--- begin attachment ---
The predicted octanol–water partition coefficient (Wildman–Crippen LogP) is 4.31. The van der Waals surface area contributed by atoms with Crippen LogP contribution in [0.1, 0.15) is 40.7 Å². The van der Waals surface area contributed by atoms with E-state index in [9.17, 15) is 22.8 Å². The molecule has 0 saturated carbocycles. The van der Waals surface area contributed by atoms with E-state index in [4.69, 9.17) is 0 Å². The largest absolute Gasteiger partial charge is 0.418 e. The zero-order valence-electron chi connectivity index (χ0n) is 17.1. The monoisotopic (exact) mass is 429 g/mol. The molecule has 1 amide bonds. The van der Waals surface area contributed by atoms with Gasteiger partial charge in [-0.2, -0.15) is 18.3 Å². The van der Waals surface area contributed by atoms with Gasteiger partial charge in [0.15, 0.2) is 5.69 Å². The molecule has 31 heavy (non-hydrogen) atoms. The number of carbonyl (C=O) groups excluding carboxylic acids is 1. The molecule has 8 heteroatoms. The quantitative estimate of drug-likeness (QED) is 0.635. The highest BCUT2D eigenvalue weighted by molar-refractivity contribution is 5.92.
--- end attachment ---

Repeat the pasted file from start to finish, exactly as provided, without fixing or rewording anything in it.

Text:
The predicted octanol–water partition coefficient (Wildman–Crippen LogP) is 4.31. The van der Waals surface area contributed by atoms with Crippen LogP contribution in [0.1, 0.15) is 40.7 Å². The van der Waals surface area contributed by atoms with E-state index in [9.17, 15) is 22.8 Å². The molecule has 0 saturated carbocycles. The van der Waals surface area contributed by atoms with E-state index in [4.69, 9.17) is 0 Å². The largest absolute Gasteiger partial charge is 0.418 e. The zero-order valence-electron chi connectivity index (χ0n) is 17.1. The monoisotopic (exact) mass is 429 g/mol. The molecule has 1 amide bonds. The van der Waals surface area contributed by atoms with Gasteiger partial charge in [-0.2, -0.15) is 18.3 Å². The van der Waals surface area contributed by atoms with Gasteiger partial charge in [0.15, 0.2) is 5.69 Å². The molecule has 31 heavy (non-hydrogen) atoms. The number of carbonyl (C=O) groups excluding carboxylic acids is 1. The molecule has 8 heteroatoms. The quantitative estimate of drug-likeness (QED) is 0.635. The highest BCUT2D eigenvalue weighted by molar-refractivity contribution is 5.92.